In its rulings on race in college admission, the Supreme Court has said that diversity on campus is an interest sufficient to overcome the general ban on racial classifications by the government.

Race is not only factor colleges count in seeking diversity

Many people cheered the news last week that the Trump White House reversed Obama-era policies designed to foster greater racial diversity on America’s college campuses, contending students should only be admitted on academic merit.

They wouldn’t necessarily applaud the outcome if academics became the sole criteria: overwhelmingly female campuses.

Girls outperform boys across the country, which is why more than 56 percent of college students today are women. Admissions directors have acknowledged bypassing more qualified females to admit enough males for gender balance; neither young women nor young men want to attend a school that’s nearly all female.

Colleges want a mix of students and make allowances to achieve that goal. Colleges seek running backs, math scholars, tuba players, ballet dancers and yodeling champions. The admissions process aims to generate a well-rounded and diverse class of students with varied interests and backgrounds.

As recently as 2016, the Supreme Court affirmed that colleges can use affirmative action “to promote diversity, but they need to be very careful about it and revisit it,” said Carl Tobias, a law professor at the University of Richmond. “That is the law of the land right now, but there is a fair amount of pressure to change that.”

The new Supreme Court member chosen by President Donald Trump to replace retiring Justice Anthony Kennedy, a crucial swing vote and author of the 2016 opinion upholding affirmative action, could tip the scale.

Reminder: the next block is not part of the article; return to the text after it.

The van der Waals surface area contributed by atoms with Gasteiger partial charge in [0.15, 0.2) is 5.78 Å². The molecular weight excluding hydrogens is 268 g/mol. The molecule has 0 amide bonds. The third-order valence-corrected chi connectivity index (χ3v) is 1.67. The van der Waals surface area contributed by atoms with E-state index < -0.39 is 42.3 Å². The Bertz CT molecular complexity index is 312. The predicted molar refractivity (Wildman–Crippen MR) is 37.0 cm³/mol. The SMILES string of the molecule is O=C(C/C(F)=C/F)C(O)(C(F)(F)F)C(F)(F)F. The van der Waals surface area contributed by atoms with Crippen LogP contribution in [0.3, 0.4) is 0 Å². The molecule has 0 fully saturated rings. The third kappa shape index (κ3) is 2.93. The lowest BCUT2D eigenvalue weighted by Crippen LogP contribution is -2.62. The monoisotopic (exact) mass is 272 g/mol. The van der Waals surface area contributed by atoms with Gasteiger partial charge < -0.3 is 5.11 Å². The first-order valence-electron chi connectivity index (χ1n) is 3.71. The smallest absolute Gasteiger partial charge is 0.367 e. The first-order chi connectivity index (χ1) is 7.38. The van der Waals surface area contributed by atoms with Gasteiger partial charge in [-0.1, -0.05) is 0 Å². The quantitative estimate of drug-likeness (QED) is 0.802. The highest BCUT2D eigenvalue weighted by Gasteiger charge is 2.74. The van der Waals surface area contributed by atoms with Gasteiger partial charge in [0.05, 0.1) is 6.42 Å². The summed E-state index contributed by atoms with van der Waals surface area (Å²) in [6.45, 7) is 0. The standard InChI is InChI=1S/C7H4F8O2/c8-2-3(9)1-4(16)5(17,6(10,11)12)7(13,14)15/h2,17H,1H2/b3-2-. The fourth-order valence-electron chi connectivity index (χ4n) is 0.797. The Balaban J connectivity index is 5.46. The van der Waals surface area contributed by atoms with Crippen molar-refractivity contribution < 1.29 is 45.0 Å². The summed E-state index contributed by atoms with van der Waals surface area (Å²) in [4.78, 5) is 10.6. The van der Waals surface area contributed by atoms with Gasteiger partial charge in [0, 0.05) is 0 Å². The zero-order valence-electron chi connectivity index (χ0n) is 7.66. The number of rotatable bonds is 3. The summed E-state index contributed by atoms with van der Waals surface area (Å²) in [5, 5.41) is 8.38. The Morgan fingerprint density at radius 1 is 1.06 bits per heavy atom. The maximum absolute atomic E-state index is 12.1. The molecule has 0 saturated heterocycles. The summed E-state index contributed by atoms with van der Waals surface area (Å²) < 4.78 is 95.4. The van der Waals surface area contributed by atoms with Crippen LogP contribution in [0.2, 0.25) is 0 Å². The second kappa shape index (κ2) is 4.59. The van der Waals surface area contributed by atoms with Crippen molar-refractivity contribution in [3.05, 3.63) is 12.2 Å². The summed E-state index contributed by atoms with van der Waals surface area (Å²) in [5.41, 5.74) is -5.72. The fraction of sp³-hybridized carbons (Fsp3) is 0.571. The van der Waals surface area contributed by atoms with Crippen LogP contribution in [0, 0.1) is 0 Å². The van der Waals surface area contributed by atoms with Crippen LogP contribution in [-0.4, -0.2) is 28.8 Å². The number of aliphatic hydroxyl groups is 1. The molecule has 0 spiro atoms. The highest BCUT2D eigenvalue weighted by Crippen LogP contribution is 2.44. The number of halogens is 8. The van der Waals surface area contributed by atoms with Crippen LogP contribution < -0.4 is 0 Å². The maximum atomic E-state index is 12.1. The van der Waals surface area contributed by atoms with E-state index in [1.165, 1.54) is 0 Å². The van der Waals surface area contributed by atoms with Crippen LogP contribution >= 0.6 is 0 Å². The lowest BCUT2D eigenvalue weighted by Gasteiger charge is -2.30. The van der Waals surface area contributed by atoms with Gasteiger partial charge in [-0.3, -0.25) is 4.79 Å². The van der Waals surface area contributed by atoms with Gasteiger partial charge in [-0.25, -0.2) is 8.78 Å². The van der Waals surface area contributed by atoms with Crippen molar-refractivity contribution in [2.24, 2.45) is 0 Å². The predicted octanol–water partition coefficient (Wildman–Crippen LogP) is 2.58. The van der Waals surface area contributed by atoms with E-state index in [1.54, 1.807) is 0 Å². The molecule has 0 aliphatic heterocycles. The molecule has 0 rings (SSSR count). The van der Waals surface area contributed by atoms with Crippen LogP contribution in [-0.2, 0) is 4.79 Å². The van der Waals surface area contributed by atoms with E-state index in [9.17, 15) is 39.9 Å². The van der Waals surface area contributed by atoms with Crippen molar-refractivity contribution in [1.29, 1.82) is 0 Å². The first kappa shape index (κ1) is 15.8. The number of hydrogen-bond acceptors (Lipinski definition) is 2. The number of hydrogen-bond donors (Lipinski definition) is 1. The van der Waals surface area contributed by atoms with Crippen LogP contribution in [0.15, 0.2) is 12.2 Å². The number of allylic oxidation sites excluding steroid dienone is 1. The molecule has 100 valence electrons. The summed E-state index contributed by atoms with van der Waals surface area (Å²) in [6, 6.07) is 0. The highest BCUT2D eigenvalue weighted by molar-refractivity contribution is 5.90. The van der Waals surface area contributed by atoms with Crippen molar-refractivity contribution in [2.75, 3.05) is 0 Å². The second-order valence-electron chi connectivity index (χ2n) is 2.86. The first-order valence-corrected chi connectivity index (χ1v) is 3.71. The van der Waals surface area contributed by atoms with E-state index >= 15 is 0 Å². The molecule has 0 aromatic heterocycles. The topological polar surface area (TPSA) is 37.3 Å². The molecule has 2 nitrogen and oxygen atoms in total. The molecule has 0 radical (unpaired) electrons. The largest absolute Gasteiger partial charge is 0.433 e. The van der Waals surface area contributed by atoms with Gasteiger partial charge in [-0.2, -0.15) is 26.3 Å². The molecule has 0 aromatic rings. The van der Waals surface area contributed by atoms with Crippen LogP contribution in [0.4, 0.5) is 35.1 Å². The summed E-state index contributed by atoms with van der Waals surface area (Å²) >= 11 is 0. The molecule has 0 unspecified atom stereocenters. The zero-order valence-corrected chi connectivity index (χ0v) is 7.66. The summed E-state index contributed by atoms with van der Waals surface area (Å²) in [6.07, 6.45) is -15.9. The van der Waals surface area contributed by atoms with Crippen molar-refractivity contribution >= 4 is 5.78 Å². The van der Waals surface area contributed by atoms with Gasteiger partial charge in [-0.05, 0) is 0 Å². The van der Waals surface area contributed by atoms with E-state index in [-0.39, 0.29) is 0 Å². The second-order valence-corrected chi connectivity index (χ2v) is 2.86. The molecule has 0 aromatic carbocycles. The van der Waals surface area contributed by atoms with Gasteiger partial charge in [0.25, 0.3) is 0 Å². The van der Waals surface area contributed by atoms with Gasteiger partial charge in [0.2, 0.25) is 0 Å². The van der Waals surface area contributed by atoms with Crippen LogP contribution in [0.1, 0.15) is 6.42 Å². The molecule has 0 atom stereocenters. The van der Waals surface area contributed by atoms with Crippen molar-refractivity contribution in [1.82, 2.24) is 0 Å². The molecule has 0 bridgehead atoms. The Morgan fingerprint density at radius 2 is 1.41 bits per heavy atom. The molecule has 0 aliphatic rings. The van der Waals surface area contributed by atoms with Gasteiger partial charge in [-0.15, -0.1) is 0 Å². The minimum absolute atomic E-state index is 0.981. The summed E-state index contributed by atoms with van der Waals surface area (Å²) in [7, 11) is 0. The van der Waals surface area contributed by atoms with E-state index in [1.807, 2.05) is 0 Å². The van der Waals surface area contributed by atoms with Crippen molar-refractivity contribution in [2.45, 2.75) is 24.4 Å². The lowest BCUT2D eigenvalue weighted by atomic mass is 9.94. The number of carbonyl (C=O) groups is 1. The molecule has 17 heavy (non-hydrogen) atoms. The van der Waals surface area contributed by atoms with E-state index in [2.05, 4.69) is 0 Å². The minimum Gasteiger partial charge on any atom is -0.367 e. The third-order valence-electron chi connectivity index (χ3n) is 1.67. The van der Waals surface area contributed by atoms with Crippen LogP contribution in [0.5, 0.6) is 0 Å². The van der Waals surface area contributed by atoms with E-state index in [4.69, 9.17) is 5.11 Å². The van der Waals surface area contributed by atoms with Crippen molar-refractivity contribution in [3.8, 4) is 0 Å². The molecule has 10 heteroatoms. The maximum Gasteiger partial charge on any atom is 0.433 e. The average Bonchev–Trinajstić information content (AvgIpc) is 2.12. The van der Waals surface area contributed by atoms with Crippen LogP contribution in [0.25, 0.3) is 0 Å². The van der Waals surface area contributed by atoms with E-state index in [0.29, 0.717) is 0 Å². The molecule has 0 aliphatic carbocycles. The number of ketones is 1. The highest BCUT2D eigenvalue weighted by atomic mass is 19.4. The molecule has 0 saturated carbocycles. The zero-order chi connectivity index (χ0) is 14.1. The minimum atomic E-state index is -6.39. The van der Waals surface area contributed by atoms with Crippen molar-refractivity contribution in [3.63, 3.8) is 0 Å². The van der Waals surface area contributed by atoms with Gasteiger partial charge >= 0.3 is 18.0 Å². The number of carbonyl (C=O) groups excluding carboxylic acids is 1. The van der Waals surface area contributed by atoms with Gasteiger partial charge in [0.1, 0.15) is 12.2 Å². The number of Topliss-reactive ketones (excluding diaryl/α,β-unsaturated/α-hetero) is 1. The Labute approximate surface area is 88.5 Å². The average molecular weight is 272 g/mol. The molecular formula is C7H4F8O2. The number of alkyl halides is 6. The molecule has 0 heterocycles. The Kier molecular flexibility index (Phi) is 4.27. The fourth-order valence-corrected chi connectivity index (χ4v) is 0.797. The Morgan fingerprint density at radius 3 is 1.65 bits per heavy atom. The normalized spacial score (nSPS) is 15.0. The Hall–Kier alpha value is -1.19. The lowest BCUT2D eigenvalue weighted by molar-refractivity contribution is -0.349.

While people want the admission process to operate as a meritocracy, Tobias pointed out in an interview it is not, noting the extra weights given for athletics, geography, legacy and a host of other factors. As an AJC investigation revealed a few years ago, the 2014 freshman class at Georgia Tech had an average SAT score of 1445. However, for incoming football players, the average SAT was 420 points below the class as a whole. Gaps were also found among athletes at the University of Georgia, Georgia State and Georgia Southern.

No one in the Georgia Legislature, the U.S. Congress or the White House is speaking out against admissions breaks for football players. Nor are any members of Congress railing against the edge accorded legacies or the children of lawmakers, celebrities or donors.

All the indignation falls on minority students, who, for their so-called advantages, still remain underrepresented in the nation’s elite schools. Georgia public colleges don’t consider race in admissions, the result of a 2001 case in which an appeals court ruled a University of Georgia program considering race was unconstitutional.

People seldom complain about students gaining admission because their grandparents wrote a big donation check. “It is not unconstitutional, whereas affirmative action is close to the line on constitutionality,” Tobias said. That Americans fixate on skin color over all the other concessions in college admissions speaks to race as an ongoing flashpoint, he said, adding, “I don’t know how you get beyond that.”

In rescinding the affirmative action guidance, the U.S. Education and Justice Departments maintain the federal government had overstepped and advocated “policy preferences and positions beyond the requirements of the Constitution.” The reversal reflects a general retreat by the administration from policies that pressure K-12 schools and higher education to scrutinize their practices through a lens of racial bias.

A year ago, Attorney General Jeff Sessions said affirmative action in college admissions constituted racial discrimination, and his agency may seek to prosecute it. Last week, the U.S. Department of Education announced it would postpone the imposition of an Obama-era rule mandating states review how school districts identify and serve minority students with disabilities. Scheduled to go into effect this fall, the rule was enacted because evidence showed minority students in special education were disproportionately disciplined and placed in more restrictive settings.

Former U.S. education secretaries criticized the civil rights retreat, including John King, now with the advocacy group Education Trust: “More than 60 years later, our nation still has not fulfilled the promise of Brown v. Board of Education. With each passing day, our country grows more diverse, and despite deeply misguided calls for building walls, the simple truth is we cannot build walls high enough to separate one child’s destiny from that of another.”

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